The first thing that grabs you about this 5-track E.P. from Swindon punk trio Slagerij is the energy, obviously punk has energy in bags but within five seconds of hearing their music your head, or feet (or both) will be moving.
Over the years punk has taken on many different flavours, from it’s emergence in the mid 70’s it’s evolved from the grimy, grotty New York scene, through the 80’s with the safety pins, studs and hairstyles to make the eyebrows raise, to 90’s MTV-friendly skater punk before finally coming to today’s offering from bands like Idles, Superchunk and Creeper, but it’s obvious that there is an attraction and strong following for this genre.
Sitting at the same dinner table as Green Day and Rancid, Slagerij grab hold of you and refuse to let go until the ride is over. Their take on punk has the catchy chorus of Billy Joe Armstrong, the bass tone of Matt Freeman and the fast, frantic tempo drumming of Travis Barker of Blink 182
This isn’t your Ramone-style two-minute onslaught, this is more the 90’s skater punk that blew over the Atlantic mixed in with the British punk, particularly The Clash, who delved into reggae and ska and made punk more accessible and, dare I say it, commercial.
What you get is five belting tracks from a very good band that would make a nice introduction to some home grown punk and wouldn’t sound out of place at your standard house party. The usual suspects are here, metronomic drumming, some intricate high-hat work, screams, moments to jump around, strong distorted guitar, cleverly placed bass lines and a growly singer and the end results are pretty good. It’s hands in the air party time.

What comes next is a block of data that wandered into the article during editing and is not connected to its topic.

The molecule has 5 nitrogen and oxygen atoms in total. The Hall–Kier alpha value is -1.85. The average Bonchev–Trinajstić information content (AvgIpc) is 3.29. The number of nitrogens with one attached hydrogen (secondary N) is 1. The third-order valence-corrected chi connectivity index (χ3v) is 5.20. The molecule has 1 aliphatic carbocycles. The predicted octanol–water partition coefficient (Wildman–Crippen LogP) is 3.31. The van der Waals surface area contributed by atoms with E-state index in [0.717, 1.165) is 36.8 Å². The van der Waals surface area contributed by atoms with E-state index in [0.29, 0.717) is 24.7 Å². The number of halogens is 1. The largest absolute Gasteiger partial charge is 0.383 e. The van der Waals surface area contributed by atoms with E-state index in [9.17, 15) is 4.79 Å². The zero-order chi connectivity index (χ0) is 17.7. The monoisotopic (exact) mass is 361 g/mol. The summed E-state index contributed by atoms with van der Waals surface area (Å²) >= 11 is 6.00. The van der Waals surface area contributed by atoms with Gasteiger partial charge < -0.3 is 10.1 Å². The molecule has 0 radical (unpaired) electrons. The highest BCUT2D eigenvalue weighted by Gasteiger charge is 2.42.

I’m often reluctant to jump into a punk album, purely because the end result can be a let down when compared to the songs being played live, punk thrives and lives off the energy of the band and the audience and that energy is often lost in the recording studio but it seems to be all present and correct here and it feels like the band had fun recording it. It’s not easy taking that energy of a hundred moving people and recreating it in a studio but what this small taster has done is make me keep an eye out for these lads when they play live, it promises to be one hell of a show!
review courtesy of T Bebedor